Why don’t birds blow away?

A January Arctic Blast hit us this week.  Wind gusts up to  50 miles an hour in the evening.  The wind sounded like an airplane taking off in the yard.  How do birds hang on in the wind at night?  Why don’t they blow away?

Finding Shelter

This photo shows an owl perched at a tree bran...

Birds shelter themselves against predators, wind and weather at night.  You can imagine they don’t want to be caught sleeping by a hungry night owl.  Birds shelter in the same kinds of places they spend their days.  Those that make their nests in cavities tend to shelter in tree holes or whatever enclosed space they  find — even in a small space under the eaves of  a house.  Some find shelter in dense shrubs.  Evergreens are favored because of their density.  Still others find shelter in thick grasses.  Those that live on or near water, seek shelter nearby.  Some are solitary while others roost in groups to help stay warm.

Taking Cat Naps
Did you know that birds sleep with only half their brain while the other half remains alert to danger?  And, they can control how much of their brain is asleep by how wide they open or close their eyes.  It’s true!  I had an old cat that slept sort of like that, come to think of it.

Hanging On Tight
Birds’ muscle tone remains largely un-relaxed during sleep.  When they perch, their feet automatically clench around the branch.  So they can’t really be blown off during a wind storm or even drop out of a tree at night when asleep.  And consider birds like flamingos that sleep on one leg that doesn’t relax and cause the bird to fall.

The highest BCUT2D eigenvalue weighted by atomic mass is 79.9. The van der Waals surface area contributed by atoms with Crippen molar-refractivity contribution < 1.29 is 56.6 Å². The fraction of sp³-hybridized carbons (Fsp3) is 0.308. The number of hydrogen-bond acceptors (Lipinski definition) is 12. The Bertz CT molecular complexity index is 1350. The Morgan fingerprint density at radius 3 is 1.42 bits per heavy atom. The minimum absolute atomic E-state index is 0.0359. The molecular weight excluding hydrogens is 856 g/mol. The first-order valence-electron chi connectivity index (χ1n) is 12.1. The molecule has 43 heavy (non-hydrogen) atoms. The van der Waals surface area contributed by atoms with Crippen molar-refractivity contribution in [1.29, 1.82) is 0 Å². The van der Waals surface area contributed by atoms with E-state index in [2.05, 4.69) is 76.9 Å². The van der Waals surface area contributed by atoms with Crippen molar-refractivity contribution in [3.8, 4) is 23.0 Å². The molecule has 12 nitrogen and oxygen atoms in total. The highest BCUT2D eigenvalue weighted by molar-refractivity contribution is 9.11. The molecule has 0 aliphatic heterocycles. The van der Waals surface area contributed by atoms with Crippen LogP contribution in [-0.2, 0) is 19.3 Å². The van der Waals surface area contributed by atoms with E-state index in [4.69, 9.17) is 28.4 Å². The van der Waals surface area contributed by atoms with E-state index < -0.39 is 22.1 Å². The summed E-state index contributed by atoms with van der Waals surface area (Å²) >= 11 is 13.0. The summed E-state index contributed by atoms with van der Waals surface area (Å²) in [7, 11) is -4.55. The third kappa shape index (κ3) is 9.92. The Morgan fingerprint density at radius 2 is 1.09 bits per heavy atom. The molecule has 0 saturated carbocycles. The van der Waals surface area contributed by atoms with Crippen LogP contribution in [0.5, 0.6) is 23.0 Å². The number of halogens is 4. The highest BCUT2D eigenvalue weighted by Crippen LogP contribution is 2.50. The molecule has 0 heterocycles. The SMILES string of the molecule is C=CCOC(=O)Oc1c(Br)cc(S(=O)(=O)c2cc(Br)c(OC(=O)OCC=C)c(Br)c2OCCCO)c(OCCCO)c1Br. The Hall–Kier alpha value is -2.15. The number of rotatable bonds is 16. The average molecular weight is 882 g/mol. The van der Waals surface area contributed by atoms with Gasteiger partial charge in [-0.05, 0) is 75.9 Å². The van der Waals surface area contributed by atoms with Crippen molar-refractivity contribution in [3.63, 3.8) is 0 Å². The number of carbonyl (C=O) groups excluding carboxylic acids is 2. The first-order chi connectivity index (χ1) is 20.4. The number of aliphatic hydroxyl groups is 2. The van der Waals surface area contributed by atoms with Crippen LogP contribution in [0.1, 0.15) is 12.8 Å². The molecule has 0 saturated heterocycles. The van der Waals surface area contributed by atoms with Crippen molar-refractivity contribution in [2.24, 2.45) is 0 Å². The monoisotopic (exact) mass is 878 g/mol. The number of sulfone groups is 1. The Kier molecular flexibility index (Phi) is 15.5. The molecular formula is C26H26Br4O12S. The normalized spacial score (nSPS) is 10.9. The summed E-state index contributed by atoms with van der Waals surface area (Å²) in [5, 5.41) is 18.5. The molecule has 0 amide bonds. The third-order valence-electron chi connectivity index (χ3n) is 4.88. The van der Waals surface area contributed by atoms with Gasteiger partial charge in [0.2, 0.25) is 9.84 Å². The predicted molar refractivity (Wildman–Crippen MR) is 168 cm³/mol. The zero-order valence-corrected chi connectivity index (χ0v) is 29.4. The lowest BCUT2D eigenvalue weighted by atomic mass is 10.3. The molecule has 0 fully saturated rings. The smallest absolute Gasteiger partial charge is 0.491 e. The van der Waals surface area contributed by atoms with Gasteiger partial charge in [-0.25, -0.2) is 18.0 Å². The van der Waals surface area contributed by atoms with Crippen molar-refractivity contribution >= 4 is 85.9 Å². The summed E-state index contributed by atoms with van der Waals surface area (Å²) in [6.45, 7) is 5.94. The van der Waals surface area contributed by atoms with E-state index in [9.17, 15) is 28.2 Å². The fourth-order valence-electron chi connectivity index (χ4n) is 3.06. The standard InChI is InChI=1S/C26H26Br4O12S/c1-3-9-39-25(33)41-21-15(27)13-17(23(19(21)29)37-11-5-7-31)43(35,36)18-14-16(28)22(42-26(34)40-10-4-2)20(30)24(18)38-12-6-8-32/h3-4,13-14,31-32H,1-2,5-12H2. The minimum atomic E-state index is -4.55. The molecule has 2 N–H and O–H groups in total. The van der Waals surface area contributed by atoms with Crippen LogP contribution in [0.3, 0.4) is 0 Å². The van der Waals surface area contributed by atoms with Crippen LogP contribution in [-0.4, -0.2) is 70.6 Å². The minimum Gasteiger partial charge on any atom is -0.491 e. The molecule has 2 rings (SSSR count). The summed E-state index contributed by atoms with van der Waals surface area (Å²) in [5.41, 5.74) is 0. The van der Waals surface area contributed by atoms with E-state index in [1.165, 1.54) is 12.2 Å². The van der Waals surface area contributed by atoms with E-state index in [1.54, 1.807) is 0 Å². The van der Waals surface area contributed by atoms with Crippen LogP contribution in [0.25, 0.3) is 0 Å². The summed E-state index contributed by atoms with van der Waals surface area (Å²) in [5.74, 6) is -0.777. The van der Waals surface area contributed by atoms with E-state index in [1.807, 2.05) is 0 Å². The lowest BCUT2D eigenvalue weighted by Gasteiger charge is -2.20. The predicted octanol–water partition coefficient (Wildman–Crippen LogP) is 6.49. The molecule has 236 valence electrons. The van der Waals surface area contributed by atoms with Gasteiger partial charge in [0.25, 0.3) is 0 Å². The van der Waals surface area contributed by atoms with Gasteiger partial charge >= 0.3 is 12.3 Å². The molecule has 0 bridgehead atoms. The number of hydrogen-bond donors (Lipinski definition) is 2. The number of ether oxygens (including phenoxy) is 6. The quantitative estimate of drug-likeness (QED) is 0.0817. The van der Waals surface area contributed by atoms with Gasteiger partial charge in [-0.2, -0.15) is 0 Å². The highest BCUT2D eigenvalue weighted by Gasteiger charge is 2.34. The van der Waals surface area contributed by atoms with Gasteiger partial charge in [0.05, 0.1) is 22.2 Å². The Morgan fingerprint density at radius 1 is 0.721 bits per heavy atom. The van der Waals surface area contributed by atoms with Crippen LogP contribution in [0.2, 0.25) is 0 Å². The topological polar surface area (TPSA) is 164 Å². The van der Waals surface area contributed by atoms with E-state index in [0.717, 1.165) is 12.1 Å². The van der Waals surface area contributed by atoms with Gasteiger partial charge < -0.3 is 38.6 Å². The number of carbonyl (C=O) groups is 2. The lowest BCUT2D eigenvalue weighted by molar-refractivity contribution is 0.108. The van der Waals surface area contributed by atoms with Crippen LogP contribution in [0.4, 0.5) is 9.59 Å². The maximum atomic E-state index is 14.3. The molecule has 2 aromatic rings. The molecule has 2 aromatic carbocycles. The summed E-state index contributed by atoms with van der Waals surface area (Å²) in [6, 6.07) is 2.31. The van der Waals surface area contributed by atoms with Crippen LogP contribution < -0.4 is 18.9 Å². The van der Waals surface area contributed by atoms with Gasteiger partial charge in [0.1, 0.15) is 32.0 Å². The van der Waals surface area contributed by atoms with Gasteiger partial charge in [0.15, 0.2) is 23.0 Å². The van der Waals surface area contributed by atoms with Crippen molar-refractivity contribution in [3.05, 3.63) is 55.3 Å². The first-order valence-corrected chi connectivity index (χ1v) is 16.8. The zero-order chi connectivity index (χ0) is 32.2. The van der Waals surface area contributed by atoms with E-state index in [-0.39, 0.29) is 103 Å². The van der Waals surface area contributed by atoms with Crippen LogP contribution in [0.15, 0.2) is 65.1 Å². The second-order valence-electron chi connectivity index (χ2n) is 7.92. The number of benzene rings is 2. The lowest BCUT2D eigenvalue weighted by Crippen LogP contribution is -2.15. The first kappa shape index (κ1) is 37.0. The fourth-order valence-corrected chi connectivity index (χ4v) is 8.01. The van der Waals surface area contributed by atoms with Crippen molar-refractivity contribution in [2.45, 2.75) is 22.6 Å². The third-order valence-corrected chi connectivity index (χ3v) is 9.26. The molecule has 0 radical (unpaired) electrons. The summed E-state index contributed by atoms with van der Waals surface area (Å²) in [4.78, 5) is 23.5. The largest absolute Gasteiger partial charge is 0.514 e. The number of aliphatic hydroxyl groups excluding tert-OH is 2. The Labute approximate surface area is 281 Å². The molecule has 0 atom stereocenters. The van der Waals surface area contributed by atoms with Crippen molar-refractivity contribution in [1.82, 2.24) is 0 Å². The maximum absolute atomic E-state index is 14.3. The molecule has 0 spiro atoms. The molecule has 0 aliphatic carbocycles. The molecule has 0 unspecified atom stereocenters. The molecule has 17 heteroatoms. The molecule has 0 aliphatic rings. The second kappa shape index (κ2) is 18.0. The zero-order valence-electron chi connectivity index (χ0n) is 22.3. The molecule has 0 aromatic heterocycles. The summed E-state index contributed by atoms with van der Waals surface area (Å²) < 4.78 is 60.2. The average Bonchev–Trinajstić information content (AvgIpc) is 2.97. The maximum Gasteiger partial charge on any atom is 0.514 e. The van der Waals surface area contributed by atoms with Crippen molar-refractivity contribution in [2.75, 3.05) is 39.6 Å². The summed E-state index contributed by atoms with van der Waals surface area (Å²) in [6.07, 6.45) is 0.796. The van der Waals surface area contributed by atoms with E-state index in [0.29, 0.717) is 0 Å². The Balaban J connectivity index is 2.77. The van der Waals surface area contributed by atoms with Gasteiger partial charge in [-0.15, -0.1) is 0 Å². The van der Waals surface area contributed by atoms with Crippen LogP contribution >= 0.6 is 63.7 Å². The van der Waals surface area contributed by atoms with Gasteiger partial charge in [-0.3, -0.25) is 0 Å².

Sleeping Caribbean Flamingo at the Metro Toron...

Sleeping Caribbean Flamingo at the Metro Toronto Zoo (Photo credit: Wikipedia)

It sounds so simple.  It all seems to work out okay for the birds.  They still come to my feeders and bird bath in the morning after every windy night.

It’s like I always say, “The birds know what to do.”

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7 Responses to Why don’t birds blow away?

  1. Pingback: Dumbed Down Science Of The Animal Kingdom - Get Your Dose Of Endolphins

  2. I’ve often wondered what they do and where they go on stormy nights. They are well equipped!

  3. Deb Platt says:

    Years ago I read that dolphins also sleep with half their brain. They couldn’t go completely asleep or they would drown. And since they live in pods, their sleeping is coordinated with their fellow pod members.. They end up swimming in a circle, following one another (kind of like a wagon train). The eye that’s asleep face toward the interior of the circle, while the eye that’s awake faces outward so they can see predators or enemies (like sharks) approaching.

    • Yeah, Deb. I do something like this on the commuter train at 6 in the morning. One eye closed to snooze while keeping one open to make sure no “sharks” make off with my brief case.

      Thanks for the info about dolphins. Very interesting. They are amazing creatures.

  4. Oliver says:

    The half-brained/half-eyed sleeping is fascinating!

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